The Pickup Truck Of Bikes: Yuba Spicy Curry

It costs as much as a used car. But the electric-powered Yuba Spicy Curry can indeed replace your car for commuting, errands, and other urban tasks that require hauling large items.

Photos (c) Rob Williams

Yuba’s Spicy Curry is a pedal-assist electric “cargo bike” that can haul as much as you can fit in the trunk of a small car. It has a powerful pedal-assist motor that can propel you to 20mph or more. Add to that a “truck bed” area on back, and the cargo bike is a utilitarian dream for those who live in cities and don’t need or want to own a car.

I reviewed this bike for the past few weeks, riding in the city and all kinds of weather. I hauled groceries, gear, extra bikes, and even humans on the back of the bike. Through it all the Yuba Spicy Curry was solid and indeed proved its place as a stand in for a small car.

If you can get past the sticker shock — this bike retails at $4,500 — read on to decide if the e-cargo bike option is right for you.

Electric-Assist Cargo Bike

Cargo bikes are not new. But Yuba upgrades the concept by adding a motor. The company teamed up with Currie Technologies for the Spicy Curry’s 350W Centerdrive motor.

The centrally-mounted motor is lighter weight than hub-driven systems and relies on the rider’s pedal input. The Spicy Curry has four assist levels; you must be pedaling to gain any assistance, and the harder you pedal, the more it goes.


Pedal-assist bikes are legally limited to speeds of 20 mph, so above that, you’re using your own power. That said, I did get the Spicy Curry up to 29+mph on flat ground, and it really shines when things go uphill — the mid-mounted, high-torque motor let me climb the steepest hills in town, including the classic Ohio St. climb in St. Paul.

Full Featured Cargo Bike

During a downpour full fenders kept me relatively dry while ripping through downtown. Integrated LED lights allowed me to stay out after dark with no repercussions.

Battery charging time from fully depleted to full charge is 4-6 hours, and will last approximately 25-45 miles, depending, of course, on rider usage.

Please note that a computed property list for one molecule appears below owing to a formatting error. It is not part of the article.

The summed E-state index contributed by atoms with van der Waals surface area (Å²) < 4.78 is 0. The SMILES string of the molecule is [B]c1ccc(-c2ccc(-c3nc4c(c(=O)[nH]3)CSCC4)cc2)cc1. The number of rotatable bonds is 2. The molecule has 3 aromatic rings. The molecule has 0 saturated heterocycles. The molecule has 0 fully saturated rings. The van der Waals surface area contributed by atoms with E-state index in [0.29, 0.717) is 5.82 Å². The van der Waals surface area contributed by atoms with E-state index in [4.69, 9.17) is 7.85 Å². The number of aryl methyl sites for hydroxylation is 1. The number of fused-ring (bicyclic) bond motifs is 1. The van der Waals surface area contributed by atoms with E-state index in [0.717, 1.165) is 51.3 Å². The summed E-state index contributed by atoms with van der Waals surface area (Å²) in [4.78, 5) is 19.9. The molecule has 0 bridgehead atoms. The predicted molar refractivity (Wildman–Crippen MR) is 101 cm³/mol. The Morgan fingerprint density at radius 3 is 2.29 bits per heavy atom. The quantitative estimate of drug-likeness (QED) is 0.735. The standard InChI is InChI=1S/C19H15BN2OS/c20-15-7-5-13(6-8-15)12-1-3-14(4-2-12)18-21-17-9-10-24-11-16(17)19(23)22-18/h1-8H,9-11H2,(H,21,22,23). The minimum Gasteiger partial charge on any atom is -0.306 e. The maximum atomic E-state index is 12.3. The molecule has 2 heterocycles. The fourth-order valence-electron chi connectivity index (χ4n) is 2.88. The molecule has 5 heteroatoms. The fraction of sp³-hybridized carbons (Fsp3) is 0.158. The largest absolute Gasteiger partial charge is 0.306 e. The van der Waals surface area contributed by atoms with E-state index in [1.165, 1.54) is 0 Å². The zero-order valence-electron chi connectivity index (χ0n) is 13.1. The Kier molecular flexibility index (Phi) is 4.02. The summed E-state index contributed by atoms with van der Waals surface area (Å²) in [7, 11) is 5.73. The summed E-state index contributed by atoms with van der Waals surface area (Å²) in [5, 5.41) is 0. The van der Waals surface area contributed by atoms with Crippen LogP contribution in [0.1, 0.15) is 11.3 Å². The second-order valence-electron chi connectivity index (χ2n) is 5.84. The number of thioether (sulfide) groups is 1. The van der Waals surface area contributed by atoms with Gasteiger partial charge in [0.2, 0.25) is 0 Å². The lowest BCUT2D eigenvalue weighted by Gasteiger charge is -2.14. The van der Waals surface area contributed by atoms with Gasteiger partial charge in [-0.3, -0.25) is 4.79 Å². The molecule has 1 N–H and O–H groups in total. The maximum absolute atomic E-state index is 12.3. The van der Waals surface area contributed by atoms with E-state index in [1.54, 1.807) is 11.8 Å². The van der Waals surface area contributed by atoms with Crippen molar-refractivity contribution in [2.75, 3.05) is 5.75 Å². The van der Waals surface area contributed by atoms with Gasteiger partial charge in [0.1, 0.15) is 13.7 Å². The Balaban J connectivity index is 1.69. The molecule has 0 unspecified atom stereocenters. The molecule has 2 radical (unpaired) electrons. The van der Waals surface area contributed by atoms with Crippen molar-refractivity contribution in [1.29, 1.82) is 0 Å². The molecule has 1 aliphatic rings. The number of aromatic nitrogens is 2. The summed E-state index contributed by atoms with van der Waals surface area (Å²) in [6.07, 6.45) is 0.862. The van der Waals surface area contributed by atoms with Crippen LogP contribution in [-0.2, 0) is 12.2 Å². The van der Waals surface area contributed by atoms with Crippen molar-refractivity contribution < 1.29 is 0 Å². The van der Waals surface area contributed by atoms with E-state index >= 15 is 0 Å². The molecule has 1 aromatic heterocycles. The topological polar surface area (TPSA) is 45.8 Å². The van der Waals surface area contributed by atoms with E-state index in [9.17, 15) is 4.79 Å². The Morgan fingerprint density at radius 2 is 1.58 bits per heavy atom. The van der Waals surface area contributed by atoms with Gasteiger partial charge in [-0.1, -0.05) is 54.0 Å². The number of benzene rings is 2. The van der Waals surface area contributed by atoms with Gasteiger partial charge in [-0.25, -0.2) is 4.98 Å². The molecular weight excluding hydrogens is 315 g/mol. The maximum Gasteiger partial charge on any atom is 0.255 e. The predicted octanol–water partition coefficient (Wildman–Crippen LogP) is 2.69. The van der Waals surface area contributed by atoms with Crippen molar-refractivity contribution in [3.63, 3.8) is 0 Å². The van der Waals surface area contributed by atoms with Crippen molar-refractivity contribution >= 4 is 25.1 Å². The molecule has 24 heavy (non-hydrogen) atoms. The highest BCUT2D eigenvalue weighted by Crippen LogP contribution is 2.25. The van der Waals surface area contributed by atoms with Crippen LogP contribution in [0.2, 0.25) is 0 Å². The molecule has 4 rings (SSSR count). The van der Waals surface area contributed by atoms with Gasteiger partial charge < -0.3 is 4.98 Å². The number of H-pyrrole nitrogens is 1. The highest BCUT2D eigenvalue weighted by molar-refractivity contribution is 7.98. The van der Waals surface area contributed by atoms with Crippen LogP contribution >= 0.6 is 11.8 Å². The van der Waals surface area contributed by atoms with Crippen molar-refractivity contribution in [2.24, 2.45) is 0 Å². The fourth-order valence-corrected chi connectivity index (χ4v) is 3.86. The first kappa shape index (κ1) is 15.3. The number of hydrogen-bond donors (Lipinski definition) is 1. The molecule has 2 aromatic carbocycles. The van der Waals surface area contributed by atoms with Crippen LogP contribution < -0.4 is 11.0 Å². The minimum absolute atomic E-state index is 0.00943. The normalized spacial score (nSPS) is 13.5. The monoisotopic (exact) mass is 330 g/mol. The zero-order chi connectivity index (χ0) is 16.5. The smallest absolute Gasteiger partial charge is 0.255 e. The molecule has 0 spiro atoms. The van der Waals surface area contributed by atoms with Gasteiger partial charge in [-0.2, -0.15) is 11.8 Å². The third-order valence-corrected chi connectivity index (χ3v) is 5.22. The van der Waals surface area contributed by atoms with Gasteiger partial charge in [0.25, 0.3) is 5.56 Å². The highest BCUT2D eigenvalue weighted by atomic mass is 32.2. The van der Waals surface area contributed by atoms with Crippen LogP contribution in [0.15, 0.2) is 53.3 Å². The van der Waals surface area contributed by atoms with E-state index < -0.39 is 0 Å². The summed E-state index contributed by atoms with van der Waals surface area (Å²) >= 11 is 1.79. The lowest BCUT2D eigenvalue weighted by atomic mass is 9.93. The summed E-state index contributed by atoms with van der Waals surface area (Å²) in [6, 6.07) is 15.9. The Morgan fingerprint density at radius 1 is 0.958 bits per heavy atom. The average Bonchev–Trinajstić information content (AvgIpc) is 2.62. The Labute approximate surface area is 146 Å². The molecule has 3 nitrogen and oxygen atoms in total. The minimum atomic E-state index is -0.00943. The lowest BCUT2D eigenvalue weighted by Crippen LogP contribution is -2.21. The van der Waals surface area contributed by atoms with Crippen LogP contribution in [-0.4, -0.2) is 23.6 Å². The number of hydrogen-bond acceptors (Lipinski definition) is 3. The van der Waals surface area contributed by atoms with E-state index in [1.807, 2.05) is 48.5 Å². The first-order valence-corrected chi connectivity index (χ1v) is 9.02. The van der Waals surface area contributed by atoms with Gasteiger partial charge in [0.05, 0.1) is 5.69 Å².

The company touts “all the bells and whistles” with this model. That includes hydraulic disc brakes, an LCD display for the motor, kickstand, child seat adapters, and the aforementioned fenders and LED lights.

Optional add-ons include bamboo sideboards, seat pads for kids on back, and cargo bags.

Cargo Bike Upgrade

Enhancing mobility is the name of the electric assist game, and I firmly believe that this style of cargo bike is the best use of the e-assist platform. Parents wishing to pedal the kids to school, or swimming practice or just about anywhere, can do so with ease.

Urban citizens can shop for groceries, or make a run to the local mercantile, buy small furniture and haul it home with no worries. Some families are foregoing a second car in lieu of an e-bike, and in many cases, living car-free is even more attainable.

I haven’t owned a car since 2004. This isn’t out of some ideological mindset, or even an environmental stance. I simply don’t want one. Sure, I’m fortunate enough to live in Minneapolis, one of the most cycling-friendly cities in the U.S. But when you add up all the associated costs of car ownership, gas, parking, insurance, maintenance and upkeep, it can be smart for a city person to live without a car.


Nevertheless, there are times when hauling stuff across town without a vehicle becomes a bit cumbersome, and that’s where the Spicy Curry really shined. The day I picked up the Spicy Curry I also needed to lug an unassembled, boxed mountain bike home from the GearJunkie office.

Cargo Bike Review

The Spicy Curry uses a 20” rear wheel to keep the center of gravity lower, and combined with the optional Carry-On truck platform I essentially had a flat-bed truck at the ready. No problem.

I’ve transported another bike across town by lashing its front wheel to the rear of the Curry. Last week I hauled boxes containing 200 CDs to the record shop and cruised down the Greenway with an electric tailwind the entire way.


As a tool for urban living, I can find no fault with this bike. The $4,500 price tag will bring significant pause, but for committed cargo bikers — or people who really want to trade in their car for a two-wheel alternative — the Yuba Spicy Curry is a great place to start.

Yuba Spicy Curry

  • Currie Center Drive 350W motor
  • 48 V 8.7A/h, 417Wh
  • Low battery placement for better balance
  • Hydraulic disc brakes,
  • Big Apple Schwalbe tires
  • Full-coverage fenders
  • LED lights
  • Integrated lock tab + Yepp Child Seat Adapters
  • Plug-In cargo system with optional truck bed
  • LCD multi-function display with four-levels of power adjustment
  • Low step-over
  • 1.5″ reinforced headtube
  • Lifetime warranty on the frame, two year warranty on motor, one year on the battery